class GithubRepository(private val service: GithubService) {

    fun getSearchResultStream(query: String): Flow<PagingData<Repo>> {
        return Pager(
                config = PagingConfig(pageSize = NETWORK_PAGE_SIZE),
                pagingSourceFactory = { GithubPagingSource(service, query) }
        ).flow
    }

    companion object {
        private const val NETWORK_PAGE_SIZE = 50
    }
}

You should now have compile errors in the SearchRepositoriesViewModel. Let's see what changes need to be made there!

From our SearchRepositoriesViewModel we expose a repoResult: LiveData<RepoSearchResult>. The role of repoResult is to be an in-memory cache for result searches that survives configuration changes. With Paging 3.0 we don't need to convert our Flow to LiveData anymore. Instead, SearchRepositoriesViewModel will have a private Flow<PagingData<Repo>> member that serves the same purpose that repoResult did..

Instead of using a LiveData object for each new query, we can just use a String. This will help us ensure that whenever we get a new search query that is the same as the current query, we will just return the existing Flow. We only need to call repository.getSearchResultStream() if the new search query is different.

Flow<PagingData> has a handy cachedIn() method that allows us to cache the content of a Flow<PagingData> in a CoroutineScope. Since we're in a ViewModel, we will use the androidx.lifecycle.viewModelScope.

We'll rewrite most of SearchRepositoriesViewModel to leverage the built-in functionality from Paging 3.0. Your SearchRepositoriesViewModel will look like this:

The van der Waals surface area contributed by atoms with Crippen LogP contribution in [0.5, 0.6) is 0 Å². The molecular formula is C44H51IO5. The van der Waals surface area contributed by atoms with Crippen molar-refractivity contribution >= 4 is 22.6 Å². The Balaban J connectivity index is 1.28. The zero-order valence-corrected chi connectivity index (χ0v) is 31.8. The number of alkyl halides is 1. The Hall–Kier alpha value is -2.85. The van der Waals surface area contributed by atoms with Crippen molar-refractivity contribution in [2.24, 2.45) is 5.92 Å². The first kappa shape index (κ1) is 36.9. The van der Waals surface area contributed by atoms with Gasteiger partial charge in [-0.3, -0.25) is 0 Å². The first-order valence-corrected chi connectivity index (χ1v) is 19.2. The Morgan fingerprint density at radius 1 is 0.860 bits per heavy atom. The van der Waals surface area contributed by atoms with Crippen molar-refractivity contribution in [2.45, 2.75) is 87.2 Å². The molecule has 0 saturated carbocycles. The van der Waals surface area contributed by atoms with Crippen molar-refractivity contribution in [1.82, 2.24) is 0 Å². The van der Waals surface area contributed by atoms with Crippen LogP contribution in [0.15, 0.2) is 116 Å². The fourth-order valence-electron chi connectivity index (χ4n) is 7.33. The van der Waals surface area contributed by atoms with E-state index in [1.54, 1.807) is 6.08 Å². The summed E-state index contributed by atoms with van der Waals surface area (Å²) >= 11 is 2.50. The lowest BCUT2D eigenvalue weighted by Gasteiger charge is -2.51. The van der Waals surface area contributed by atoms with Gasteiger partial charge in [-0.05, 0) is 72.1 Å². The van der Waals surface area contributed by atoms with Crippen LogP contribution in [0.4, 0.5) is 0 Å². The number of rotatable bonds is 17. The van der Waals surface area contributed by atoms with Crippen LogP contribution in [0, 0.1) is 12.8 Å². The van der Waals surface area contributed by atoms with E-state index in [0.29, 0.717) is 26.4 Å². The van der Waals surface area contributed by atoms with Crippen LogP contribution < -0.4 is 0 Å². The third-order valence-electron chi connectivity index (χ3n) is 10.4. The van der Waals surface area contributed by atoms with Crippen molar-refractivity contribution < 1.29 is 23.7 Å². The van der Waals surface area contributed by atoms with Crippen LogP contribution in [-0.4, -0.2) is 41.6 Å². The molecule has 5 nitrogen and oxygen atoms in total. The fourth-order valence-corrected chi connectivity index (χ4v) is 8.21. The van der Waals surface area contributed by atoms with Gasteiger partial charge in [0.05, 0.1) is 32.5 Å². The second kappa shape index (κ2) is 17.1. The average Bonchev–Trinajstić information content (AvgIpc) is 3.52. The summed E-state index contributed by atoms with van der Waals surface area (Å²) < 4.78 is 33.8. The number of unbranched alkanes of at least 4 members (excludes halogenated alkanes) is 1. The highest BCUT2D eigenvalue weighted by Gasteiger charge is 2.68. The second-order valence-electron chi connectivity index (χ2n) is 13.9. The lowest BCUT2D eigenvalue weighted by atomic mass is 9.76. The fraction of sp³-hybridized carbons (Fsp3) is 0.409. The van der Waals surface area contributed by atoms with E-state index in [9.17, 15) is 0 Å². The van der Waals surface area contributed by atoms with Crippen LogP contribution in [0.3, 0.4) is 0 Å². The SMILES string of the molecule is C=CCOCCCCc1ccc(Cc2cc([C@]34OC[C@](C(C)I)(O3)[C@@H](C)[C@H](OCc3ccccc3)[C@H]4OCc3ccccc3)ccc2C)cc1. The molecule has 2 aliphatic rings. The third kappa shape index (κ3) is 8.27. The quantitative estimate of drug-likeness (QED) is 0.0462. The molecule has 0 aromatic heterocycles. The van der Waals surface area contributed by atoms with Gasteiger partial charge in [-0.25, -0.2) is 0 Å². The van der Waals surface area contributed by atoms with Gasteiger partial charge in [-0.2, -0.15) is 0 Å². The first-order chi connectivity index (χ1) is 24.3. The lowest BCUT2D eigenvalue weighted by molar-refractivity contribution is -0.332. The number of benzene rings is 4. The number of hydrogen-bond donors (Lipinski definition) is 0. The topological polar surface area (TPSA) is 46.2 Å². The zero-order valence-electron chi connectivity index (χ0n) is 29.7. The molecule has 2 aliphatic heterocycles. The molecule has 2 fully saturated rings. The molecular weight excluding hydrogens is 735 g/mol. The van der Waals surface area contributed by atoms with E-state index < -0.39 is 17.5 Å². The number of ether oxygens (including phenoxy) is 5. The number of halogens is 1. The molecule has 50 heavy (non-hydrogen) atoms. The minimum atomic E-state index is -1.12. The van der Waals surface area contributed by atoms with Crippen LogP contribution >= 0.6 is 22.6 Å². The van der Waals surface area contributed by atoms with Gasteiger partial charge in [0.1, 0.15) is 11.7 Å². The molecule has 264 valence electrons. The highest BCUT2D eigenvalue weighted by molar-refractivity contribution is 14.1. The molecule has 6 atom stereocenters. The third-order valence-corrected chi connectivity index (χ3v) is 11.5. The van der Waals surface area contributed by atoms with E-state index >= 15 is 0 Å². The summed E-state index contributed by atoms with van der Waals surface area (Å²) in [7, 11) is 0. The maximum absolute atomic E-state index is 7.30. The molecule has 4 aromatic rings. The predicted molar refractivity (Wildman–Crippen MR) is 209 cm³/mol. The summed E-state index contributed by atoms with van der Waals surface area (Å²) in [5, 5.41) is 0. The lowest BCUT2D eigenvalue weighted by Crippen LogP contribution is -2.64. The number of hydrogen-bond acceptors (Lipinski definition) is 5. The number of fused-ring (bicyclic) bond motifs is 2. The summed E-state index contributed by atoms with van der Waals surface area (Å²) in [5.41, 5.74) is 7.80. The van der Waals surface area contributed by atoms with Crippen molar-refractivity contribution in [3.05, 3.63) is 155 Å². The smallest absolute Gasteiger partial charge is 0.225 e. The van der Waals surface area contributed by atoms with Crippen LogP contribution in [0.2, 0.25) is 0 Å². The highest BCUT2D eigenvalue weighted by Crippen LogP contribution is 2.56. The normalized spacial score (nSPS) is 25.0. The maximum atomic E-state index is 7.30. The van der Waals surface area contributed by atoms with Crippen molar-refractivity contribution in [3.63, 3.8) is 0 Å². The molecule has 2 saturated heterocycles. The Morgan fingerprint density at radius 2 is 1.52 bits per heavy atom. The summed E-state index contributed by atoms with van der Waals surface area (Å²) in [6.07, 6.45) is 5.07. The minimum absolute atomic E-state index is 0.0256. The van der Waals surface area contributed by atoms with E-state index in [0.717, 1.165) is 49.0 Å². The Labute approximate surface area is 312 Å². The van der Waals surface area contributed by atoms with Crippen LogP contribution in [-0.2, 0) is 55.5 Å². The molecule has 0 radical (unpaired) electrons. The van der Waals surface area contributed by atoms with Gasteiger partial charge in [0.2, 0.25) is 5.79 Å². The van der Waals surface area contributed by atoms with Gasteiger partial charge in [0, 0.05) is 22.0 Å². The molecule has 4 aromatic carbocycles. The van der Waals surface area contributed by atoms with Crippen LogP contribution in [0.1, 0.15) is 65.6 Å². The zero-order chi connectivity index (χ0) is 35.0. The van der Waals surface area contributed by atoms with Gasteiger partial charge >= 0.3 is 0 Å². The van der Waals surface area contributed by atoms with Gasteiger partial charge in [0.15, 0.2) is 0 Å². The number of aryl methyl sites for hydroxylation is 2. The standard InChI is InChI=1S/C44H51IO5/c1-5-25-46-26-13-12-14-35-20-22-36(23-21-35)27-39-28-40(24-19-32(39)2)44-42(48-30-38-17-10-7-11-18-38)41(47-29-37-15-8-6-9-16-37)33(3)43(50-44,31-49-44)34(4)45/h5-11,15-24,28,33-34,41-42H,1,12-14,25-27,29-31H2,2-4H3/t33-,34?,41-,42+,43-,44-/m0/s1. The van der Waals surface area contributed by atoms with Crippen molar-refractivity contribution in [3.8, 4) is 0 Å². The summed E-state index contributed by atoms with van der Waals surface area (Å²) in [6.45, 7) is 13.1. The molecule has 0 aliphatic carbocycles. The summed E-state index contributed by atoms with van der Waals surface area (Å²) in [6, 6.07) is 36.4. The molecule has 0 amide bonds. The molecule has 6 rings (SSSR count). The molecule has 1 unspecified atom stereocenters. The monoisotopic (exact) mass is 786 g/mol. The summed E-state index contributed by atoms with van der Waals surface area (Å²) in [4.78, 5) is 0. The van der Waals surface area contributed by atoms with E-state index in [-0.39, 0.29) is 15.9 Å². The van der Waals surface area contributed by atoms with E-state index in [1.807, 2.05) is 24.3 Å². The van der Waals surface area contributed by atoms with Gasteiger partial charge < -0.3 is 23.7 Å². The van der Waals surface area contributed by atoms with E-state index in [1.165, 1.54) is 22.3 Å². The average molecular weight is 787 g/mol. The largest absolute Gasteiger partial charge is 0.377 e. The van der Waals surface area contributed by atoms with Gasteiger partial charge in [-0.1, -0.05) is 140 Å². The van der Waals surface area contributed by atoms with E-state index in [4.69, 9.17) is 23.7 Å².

class SearchRepositoriesViewModel(private val repository: GithubRepository) : ViewModel() {

    private var currentQueryValue: String? = null

    private var currentSearchResult: Flow<PagingData<Repo>>? = null

    fun searchRepo(queryString: String): Flow<PagingData<Repo>> {
        val lastResult = currentSearchResult
        if (queryString == currentQueryValue && lastResult != null) {
            return lastResult
        }
        currentQueryValue = queryString
        val newResult: Flow<PagingData<Repo>> = repository.getSearchResultStream(queryString)
                .cachedIn(viewModelScope)
        currentSearchResult = newResult
        return newResult
    }
}

Now, let's see what changes we made to SearchRepositoriesViewModel:

  • Added the new query String and search result Flow members.
  • Updated the searchRepo() method with the functionality described previously.
  • Removed queryLiveData and repoResult as their purpose is covered by Paging 3.0 and Flow.
  • Removed the listScrolled() since the Paging library will handle this for us.